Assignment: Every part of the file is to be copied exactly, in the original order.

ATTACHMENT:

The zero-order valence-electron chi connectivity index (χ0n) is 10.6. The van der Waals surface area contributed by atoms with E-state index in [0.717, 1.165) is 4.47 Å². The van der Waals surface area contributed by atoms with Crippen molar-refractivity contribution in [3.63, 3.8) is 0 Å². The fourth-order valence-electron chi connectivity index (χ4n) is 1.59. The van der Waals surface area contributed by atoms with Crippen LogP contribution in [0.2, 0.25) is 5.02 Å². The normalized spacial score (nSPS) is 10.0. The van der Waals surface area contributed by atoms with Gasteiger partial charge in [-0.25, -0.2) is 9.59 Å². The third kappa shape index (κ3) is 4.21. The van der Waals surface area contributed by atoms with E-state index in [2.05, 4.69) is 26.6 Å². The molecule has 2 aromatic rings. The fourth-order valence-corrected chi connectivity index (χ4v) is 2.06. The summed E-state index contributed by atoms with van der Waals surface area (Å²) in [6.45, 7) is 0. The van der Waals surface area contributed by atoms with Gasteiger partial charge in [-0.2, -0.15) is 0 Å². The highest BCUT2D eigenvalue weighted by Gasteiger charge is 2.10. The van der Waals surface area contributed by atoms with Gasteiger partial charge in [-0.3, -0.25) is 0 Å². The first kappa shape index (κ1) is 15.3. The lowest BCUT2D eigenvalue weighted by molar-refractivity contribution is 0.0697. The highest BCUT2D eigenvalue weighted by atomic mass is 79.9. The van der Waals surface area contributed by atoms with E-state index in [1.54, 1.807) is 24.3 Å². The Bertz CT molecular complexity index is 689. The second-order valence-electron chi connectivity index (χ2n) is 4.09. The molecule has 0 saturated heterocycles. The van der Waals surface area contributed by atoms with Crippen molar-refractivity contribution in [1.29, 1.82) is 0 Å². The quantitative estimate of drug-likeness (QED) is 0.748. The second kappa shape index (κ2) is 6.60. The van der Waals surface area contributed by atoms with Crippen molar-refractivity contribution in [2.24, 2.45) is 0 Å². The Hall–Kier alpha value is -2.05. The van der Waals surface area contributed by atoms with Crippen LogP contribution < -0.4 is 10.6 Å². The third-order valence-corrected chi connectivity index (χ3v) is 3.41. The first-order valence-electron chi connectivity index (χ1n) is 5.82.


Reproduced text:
The zero-order valence-electron chi connectivity index (χ0n) is 10.6. The van der Waals surface area contributed by atoms with E-state index in [0.717, 1.165) is 4.47 Å². The van der Waals surface area contributed by atoms with Crippen molar-refractivity contribution in [3.63, 3.8) is 0 Å². The fourth-order valence-electron chi connectivity index (χ4n) is 1.59. The van der Waals surface area contributed by atoms with Crippen LogP contribution in [0.2, 0.25) is 5.02 Å². The normalized spacial score (nSPS) is 10.0. The van der Waals surface area contributed by atoms with Gasteiger partial charge in [-0.25, -0.2) is 9.59 Å². The third kappa shape index (κ3) is 4.21. The van der Waals surface area contributed by atoms with E-state index in [2.05, 4.69) is 26.6 Å². The molecule has 2 aromatic rings. The fourth-order valence-corrected chi connectivity index (χ4v) is 2.06. The summed E-state index contributed by atoms with van der Waals surface area (Å²) in [6.45, 7) is 0. The van der Waals surface area contributed by atoms with Gasteiger partial charge in [-0.2, -0.15) is 0 Å². The highest BCUT2D eigenvalue weighted by Gasteiger charge is 2.10. The van der Waals surface area contributed by atoms with Gasteiger partial charge in [-0.3, -0.25) is 0 Å². The first kappa shape index (κ1) is 15.3. The lowest BCUT2D eigenvalue weighted by molar-refractivity contribution is 0.0697. The highest BCUT2D eigenvalue weighted by atomic mass is 79.9. The van der Waals surface area contributed by atoms with E-state index in [1.54, 1.807) is 24.3 Å². The Bertz CT molecular complexity index is 689. The second-order valence-electron chi connectivity index (χ2n) is 4.09. The molecule has 0 saturated heterocycles. The van der Waals surface area contributed by atoms with Crippen molar-refractivity contribution in [1.29, 1.82) is 0 Å². The quantitative estimate of drug-likeness (QED) is 0.748. The second kappa shape index (κ2) is 6.60. The van der Waals surface area contributed by atoms with Crippen molar-refractivity contribution in [2.24, 2.45) is 0 Å². The Hall–Kier alpha value is -2.05. The van der Waals surface area contributed by atoms with Crippen LogP contribution < -0.4 is 10.6 Å². The third-order valence-corrected chi connectivity index (χ3v) is 3.41. The first-order valence-electron chi connectivity index (χ1n) is 5.82.